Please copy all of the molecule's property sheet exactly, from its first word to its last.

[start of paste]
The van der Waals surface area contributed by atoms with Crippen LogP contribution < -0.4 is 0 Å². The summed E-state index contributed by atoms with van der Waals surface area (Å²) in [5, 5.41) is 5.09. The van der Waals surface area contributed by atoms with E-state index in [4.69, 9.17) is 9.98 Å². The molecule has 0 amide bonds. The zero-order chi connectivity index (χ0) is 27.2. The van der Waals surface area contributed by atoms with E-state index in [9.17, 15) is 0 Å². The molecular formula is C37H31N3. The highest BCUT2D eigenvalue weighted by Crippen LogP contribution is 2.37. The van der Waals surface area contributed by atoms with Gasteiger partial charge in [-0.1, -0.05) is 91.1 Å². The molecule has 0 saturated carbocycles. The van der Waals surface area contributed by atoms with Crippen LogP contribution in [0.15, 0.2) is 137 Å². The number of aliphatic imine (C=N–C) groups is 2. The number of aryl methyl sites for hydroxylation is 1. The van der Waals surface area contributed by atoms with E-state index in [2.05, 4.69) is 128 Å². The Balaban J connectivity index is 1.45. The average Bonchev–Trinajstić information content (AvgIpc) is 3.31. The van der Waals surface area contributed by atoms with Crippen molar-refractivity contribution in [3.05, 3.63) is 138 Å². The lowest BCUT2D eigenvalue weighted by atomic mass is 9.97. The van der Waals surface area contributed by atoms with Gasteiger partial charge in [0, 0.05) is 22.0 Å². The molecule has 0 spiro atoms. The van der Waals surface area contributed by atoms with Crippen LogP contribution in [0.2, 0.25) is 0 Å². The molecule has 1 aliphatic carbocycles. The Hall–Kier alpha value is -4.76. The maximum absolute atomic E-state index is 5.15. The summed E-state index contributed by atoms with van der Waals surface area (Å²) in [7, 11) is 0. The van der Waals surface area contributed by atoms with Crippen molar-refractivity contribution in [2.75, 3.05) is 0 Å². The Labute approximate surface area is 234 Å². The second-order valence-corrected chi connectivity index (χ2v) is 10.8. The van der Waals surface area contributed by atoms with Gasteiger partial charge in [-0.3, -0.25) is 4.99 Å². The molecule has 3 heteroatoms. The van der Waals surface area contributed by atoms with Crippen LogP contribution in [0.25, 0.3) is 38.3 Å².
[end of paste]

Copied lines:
The van der Waals surface area contributed by atoms with Crippen LogP contribution < -0.4 is 0 Å². The summed E-state index contributed by atoms with van der Waals surface area (Å²) in [5, 5.41) is 5.09. The van der Waals surface area contributed by atoms with E-state index in [4.69, 9.17) is 9.98 Å². The molecule has 0 amide bonds. The zero-order chi connectivity index (χ0) is 27.2. The van der Waals surface area contributed by atoms with E-state index in [9.17, 15) is 0 Å². The molecular formula is C37H31N3. The highest BCUT2D eigenvalue weighted by Crippen LogP contribution is 2.37. The van der Waals surface area contributed by atoms with Gasteiger partial charge in [-0.1, -0.05) is 91.1 Å². The molecule has 0 saturated carbocycles. The van der Waals surface area contributed by atoms with Crippen LogP contribution in [0.15, 0.2) is 137 Å². The number of aliphatic imine (C=N–C) groups is 2. The number of aryl methyl sites for hydroxylation is 1. The van der Waals surface area contributed by atoms with E-state index in [2.05, 4.69) is 128 Å². The Balaban J connectivity index is 1.45. The average Bonchev–Trinajstić information content (AvgIpc) is 3.31. The van der Waals surface area contributed by atoms with Crippen molar-refractivity contribution in [3.05, 3.63) is 138 Å². The lowest BCUT2D eigenvalue weighted by atomic mass is 9.97. The van der Waals surface area contributed by atoms with Gasteiger partial charge in [0, 0.05) is 22.0 Å². The molecule has 0 spiro atoms. The van der Waals surface area contributed by atoms with Crippen LogP contribution in [0.2, 0.25) is 0 Å². The molecule has 1 aliphatic carbocycles. The Hall–Kier alpha value is -4.76. The maximum absolute atomic E-state index is 5.15. The summed E-state index contributed by atoms with van der Waals surface area (Å²) in [7, 11) is 0. The van der Waals surface area contributed by atoms with Crippen molar-refractivity contribution in [2.75, 3.05) is 0 Å². The Labute approximate surface area is 234 Å². The second-order valence-corrected chi connectivity index (χ2v) is 10.8. The van der Waals surface area contributed by atoms with Gasteiger partial charge in [-0.3, -0.25) is 4.99 Å². The molecule has 3 heteroatoms. The van der Waals surface area contributed by atoms with Crippen LogP contribution in [0.25, 0.3) is 38.3 Å².